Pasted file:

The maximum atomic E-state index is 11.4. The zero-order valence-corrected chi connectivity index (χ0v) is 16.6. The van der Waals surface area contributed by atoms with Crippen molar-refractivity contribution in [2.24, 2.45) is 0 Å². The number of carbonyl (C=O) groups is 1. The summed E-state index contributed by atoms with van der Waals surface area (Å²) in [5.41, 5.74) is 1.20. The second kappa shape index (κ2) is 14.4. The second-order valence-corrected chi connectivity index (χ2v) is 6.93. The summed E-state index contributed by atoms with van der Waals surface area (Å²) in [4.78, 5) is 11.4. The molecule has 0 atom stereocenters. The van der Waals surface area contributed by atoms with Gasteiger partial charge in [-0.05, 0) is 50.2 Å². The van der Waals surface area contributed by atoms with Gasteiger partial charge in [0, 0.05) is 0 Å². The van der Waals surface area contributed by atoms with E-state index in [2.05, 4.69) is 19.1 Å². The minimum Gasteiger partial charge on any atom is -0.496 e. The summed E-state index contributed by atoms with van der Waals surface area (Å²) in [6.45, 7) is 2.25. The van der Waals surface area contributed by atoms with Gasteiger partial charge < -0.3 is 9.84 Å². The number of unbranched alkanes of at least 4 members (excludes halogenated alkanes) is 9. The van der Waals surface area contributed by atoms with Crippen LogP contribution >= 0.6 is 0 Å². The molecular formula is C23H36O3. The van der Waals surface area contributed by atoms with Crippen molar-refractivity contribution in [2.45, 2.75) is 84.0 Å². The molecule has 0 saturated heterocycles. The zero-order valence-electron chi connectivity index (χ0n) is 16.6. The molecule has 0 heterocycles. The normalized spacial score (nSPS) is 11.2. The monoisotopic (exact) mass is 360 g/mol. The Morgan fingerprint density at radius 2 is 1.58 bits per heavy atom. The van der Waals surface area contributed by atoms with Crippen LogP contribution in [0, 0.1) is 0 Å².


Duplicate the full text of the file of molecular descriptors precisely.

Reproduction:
The maximum atomic E-state index is 11.4. The zero-order valence-corrected chi connectivity index (χ0v) is 16.6. The van der Waals surface area contributed by atoms with Crippen molar-refractivity contribution in [2.24, 2.45) is 0 Å². The number of carbonyl (C=O) groups is 1. The summed E-state index contributed by atoms with van der Waals surface area (Å²) in [5.41, 5.74) is 1.20. The second kappa shape index (κ2) is 14.4. The second-order valence-corrected chi connectivity index (χ2v) is 6.93. The summed E-state index contributed by atoms with van der Waals surface area (Å²) in [4.78, 5) is 11.4. The molecule has 0 atom stereocenters. The van der Waals surface area contributed by atoms with Gasteiger partial charge in [-0.05, 0) is 50.2 Å². The van der Waals surface area contributed by atoms with Gasteiger partial charge in [0, 0.05) is 0 Å². The van der Waals surface area contributed by atoms with E-state index in [2.05, 4.69) is 19.1 Å². The minimum Gasteiger partial charge on any atom is -0.496 e. The summed E-state index contributed by atoms with van der Waals surface area (Å²) in [6.45, 7) is 2.25. The van der Waals surface area contributed by atoms with Gasteiger partial charge < -0.3 is 9.84 Å². The number of unbranched alkanes of at least 4 members (excludes halogenated alkanes) is 9. The van der Waals surface area contributed by atoms with Crippen LogP contribution >= 0.6 is 0 Å². The molecular formula is C23H36O3. The van der Waals surface area contributed by atoms with Crippen molar-refractivity contribution in [2.45, 2.75) is 84.0 Å². The molecule has 0 saturated heterocycles. The zero-order valence-electron chi connectivity index (χ0n) is 16.6. The molecule has 0 heterocycles. The normalized spacial score (nSPS) is 11.2. The monoisotopic (exact) mass is 360 g/mol. The Morgan fingerprint density at radius 2 is 1.58 bits per heavy atom. The van der Waals surface area contributed by atoms with Crippen LogP contribution in [0, 0.1) is 0 Å².